- December 18, 2016
December 18, 2016 4th Advent, A
Finally! After three weeks of gospels that shouted and called names, we have one that sounds more like good news.
Even though it’s not yet Christmas, the Feast of the Nativity of our Lord, on this Fourth Sunday of Advent this year, we get Mary.
But please take the time later to read over this gospel story, and compare it to Luke’s story. They are quite different, as we discovered at the St. Mary’s Guild meeting last week.
In fact, in this reading from Matthew, Mary is very passive. All the action centers around Joseph.
A friend once asked about when it was that Mary began to be revered. I said, with a touch of sarcasm, that, from Jesus’ point of view, it was probably when he was about 20—that’s the age when kids realize that parents aren’t as clueless as the kids have thought.
But my friend was really asking about Mary and the church—and that relationship had, mostly, to wait until the church was no longer persecuted, and it was safe to be a follower of Christ.
So in the 4th Century, when a lot of church doctrine and dogma were formed, Mary’s role as the mother of Jesus also began to take shape.
In the Western tradition, which may have shaped most of us, Mary is, of course, the Blessed Virgin Mother.
In the Eastern Orthodox, Oriental Orthodox, and Eastern Catholic Churches, and others, Mary has a different name. She is called theotokos.
Theotokos means “God bearer,” or “One who brings God into the world.”
These titles we give Mary can separate her from us, make her so different, so “other” that we cannot relate to her.
But, as Anathasius said, in the 4th C, “God became human so that humans could become like God.”
So it is with Mary—and calling her theotokos can help us understand that.
It’s an idea that changed my life.
Twenty-five years ago, give or take, I was at a gathering where Bishop Tutu was the speaker. I was sitting way up in the stands, but he is such a dynamic person that his presence filled the whole stadium.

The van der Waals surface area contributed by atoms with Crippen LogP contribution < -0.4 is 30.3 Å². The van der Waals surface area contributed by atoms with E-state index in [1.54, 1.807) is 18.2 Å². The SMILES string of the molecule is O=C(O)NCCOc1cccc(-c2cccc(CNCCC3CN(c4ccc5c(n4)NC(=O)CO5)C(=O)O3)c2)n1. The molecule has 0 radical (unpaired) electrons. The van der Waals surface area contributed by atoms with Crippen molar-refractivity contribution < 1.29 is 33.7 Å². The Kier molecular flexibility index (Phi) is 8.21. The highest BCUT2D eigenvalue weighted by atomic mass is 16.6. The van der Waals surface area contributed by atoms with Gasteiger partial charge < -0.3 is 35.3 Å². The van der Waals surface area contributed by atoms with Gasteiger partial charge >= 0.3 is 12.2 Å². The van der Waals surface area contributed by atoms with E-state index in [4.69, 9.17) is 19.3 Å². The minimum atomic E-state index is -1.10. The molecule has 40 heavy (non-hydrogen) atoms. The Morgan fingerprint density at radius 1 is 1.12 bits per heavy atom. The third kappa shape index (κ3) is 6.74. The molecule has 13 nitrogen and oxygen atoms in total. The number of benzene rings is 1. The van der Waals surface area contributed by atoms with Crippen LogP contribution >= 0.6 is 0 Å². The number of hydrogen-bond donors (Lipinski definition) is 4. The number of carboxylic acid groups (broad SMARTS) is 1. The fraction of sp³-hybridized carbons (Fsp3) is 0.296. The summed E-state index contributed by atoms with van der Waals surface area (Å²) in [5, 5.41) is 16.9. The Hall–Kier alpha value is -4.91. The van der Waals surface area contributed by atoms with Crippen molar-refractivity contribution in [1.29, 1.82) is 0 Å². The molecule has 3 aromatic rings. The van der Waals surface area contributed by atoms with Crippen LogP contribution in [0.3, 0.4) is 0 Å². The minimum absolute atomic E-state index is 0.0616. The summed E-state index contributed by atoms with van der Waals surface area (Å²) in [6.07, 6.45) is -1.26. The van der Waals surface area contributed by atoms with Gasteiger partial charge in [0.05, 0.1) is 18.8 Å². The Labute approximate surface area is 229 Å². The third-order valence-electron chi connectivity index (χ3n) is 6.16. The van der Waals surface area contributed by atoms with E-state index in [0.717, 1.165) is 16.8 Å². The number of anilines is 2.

He told this story: A black woman is walking home through the dusty dirt streets of her home. She is barefoot, hungry, tired—she’s worked all day for the white folks in the big house. They call her Anna, because they can’t be bothered to learn and say her African name.
She trudges home to her tiny shack with no running water or electricity, one room for her and her children to share.
So tired she can barely move.
Bishop Tutu paused, and said, “She is theotokos.” There was some head nodding and smiling.
Then he paused again, and looking right at me, (or course, he wasn’t really looking right at me, but that’s how it felt) he said, “You are theotokos.” Theotokos, the one who brings God to the world!
My heart stopped at the enormity of that.
I hope your hearts won’t stop, but will be filled with joy and hope when I say to you, you are theotokos.
Theotokos—God bearer, the one who brings God to the world, the one who gives birth to God, not just at Christmas, but every day—by being loving and caring for others, by doing small acts of kindness, and sometimes giving up what we think we want so that others have what they need.
If being theotokos feels like too much for you, let me introduce you to a Jewish idea that Jesus and Mary would have known. The idea that Jesus lived. It’s called tikkun olam.
Tikkun olam means “repair the world.”
It is sais that the world has become broken, and with God’s help, we can work to mend it. It is like a broken pot, with lots of pieces lying around, and everything we do can help put it back together.
We begin by repairing ourselves, and Advent gives us time to actively watch and wait for Jesus, and to make ourselves “a mansion prepared” for him. There is still time, even though Christmas is so close—there is always time in God’s infinite mercy and patience.
We will never be that perfect mansion fit for Jesus, or a perfect theotokos, bringing God into the world, but we can help God repair the world while we are repairing ourselves.
Prayer is one way to help repair ourselves and the world. Praying for God to show us our true selves, and praying for healing and peace for those we love, and for the world. Praying that everyone may know the joy and hope that comes from being loved and welcomed by God, and by us.
God’s justice and righteousness (being right-wise with God) are part of tikkun olam—and signs of being theotokos, too.
So in ourselves, our families, our community, and in the wider world, we are invited to live by God’s values –and to promote them—so that everyone has enough, and everyone is included in the circle of caring and compassion.
Does being theotokos sound like a lot of work? I suppose it can feel that way, until you live it and realize that God’s values are really easier to live by than the world’s values. It does help to know that we are all God’s beloved, forgiven children. When we live that way, we are repairing the world.
And if Greek or Jewish ideas seem too foreign, look no further than our Prayer Book. Look at the promises we make at Baptism: that with God’s help we will continually turn to God who is always turned to us; we will “proclaim the Good News by word and example; we will seek and serve Christ in all persons; and strive for justice and peace among all people, and respect the dignity of every human being.” (BCP p 304-5)
Each of us was born for that. None of us can do all of that perfectly, each of us can do a part, and together, and with God’s help, we can do amazing things.
How will you bring God to the world today? You are theotokos.